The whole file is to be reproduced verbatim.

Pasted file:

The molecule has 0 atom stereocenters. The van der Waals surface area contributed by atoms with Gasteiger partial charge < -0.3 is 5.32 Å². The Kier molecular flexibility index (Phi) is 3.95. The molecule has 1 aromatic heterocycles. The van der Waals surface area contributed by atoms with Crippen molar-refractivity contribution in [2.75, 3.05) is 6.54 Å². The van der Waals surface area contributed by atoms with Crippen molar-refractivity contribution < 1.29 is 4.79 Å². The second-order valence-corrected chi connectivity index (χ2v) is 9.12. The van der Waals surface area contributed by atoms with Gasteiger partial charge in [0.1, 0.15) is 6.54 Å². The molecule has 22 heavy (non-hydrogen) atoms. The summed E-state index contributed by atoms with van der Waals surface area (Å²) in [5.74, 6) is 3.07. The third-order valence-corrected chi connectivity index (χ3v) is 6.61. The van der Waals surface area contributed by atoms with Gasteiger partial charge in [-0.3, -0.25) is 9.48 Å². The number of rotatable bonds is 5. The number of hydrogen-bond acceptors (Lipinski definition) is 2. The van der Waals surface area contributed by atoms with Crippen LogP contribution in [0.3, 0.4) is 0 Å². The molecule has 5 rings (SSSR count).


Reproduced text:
The molecule has 0 atom stereocenters. The van der Waals surface area contributed by atoms with Gasteiger partial charge < -0.3 is 5.32 Å². The Kier molecular flexibility index (Phi) is 3.95. The molecule has 1 aromatic heterocycles. The van der Waals surface area contributed by atoms with Crippen molar-refractivity contribution in [2.75, 3.05) is 6.54 Å². The van der Waals surface area contributed by atoms with Crippen molar-refractivity contribution < 1.29 is 4.79 Å². The second-order valence-corrected chi connectivity index (χ2v) is 9.12. The van der Waals surface area contributed by atoms with Gasteiger partial charge in [0.1, 0.15) is 6.54 Å². The molecule has 22 heavy (non-hydrogen) atoms. The summed E-state index contributed by atoms with van der Waals surface area (Å²) in [5.74, 6) is 3.07. The third-order valence-corrected chi connectivity index (χ3v) is 6.61. The van der Waals surface area contributed by atoms with Gasteiger partial charge in [-0.3, -0.25) is 9.48 Å². The number of rotatable bonds is 5. The number of hydrogen-bond acceptors (Lipinski definition) is 2. The van der Waals surface area contributed by atoms with Crippen LogP contribution in [0.3, 0.4) is 0 Å². The molecule has 5 rings (SSSR count).